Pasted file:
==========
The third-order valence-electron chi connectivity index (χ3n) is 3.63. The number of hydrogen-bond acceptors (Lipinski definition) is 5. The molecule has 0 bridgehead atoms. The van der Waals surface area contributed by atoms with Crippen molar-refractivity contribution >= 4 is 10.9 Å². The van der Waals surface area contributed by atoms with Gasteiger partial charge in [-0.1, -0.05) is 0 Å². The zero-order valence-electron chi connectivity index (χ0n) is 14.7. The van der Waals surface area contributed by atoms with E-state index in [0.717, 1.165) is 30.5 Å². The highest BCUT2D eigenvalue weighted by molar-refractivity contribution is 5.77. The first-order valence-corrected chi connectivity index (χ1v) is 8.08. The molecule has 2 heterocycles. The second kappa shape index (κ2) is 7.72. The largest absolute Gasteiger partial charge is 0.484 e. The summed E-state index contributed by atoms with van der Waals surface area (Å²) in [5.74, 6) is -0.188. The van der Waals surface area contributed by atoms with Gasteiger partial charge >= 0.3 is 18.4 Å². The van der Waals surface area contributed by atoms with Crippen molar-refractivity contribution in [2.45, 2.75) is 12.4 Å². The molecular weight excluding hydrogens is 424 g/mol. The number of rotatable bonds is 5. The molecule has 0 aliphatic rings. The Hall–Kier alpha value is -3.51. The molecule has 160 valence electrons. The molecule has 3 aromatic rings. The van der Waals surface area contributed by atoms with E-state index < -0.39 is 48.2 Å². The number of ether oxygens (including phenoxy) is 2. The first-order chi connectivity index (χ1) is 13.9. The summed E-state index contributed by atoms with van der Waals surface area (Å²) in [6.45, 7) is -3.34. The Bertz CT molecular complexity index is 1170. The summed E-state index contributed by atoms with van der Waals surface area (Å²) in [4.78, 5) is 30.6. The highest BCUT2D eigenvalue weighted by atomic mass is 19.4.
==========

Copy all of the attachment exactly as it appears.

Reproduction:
The third-order valence-electron chi connectivity index (χ3n) is 3.63. The number of hydrogen-bond acceptors (Lipinski definition) is 5. The molecule has 0 bridgehead atoms. The van der Waals surface area contributed by atoms with Crippen molar-refractivity contribution >= 4 is 10.9 Å². The van der Waals surface area contributed by atoms with Gasteiger partial charge in [-0.1, -0.05) is 0 Å². The zero-order valence-electron chi connectivity index (χ0n) is 14.7. The van der Waals surface area contributed by atoms with E-state index in [0.717, 1.165) is 30.5 Å². The highest BCUT2D eigenvalue weighted by molar-refractivity contribution is 5.77. The first-order valence-corrected chi connectivity index (χ1v) is 8.08. The molecule has 2 heterocycles. The second kappa shape index (κ2) is 7.72. The largest absolute Gasteiger partial charge is 0.484 e. The summed E-state index contributed by atoms with van der Waals surface area (Å²) in [5.74, 6) is -0.188. The van der Waals surface area contributed by atoms with Gasteiger partial charge >= 0.3 is 18.4 Å². The van der Waals surface area contributed by atoms with Crippen molar-refractivity contribution in [2.45, 2.75) is 12.4 Å². The molecular weight excluding hydrogens is 424 g/mol. The number of rotatable bonds is 5. The molecule has 0 aliphatic rings. The Hall–Kier alpha value is -3.51. The molecule has 160 valence electrons. The molecule has 3 aromatic rings. The van der Waals surface area contributed by atoms with E-state index < -0.39 is 48.2 Å². The number of ether oxygens (including phenoxy) is 2. The first-order chi connectivity index (χ1) is 13.9. The summed E-state index contributed by atoms with van der Waals surface area (Å²) in [6.45, 7) is -3.34. The Bertz CT molecular complexity index is 1170. The summed E-state index contributed by atoms with van der Waals surface area (Å²) in [4.78, 5) is 30.6. The highest BCUT2D eigenvalue weighted by atomic mass is 19.4.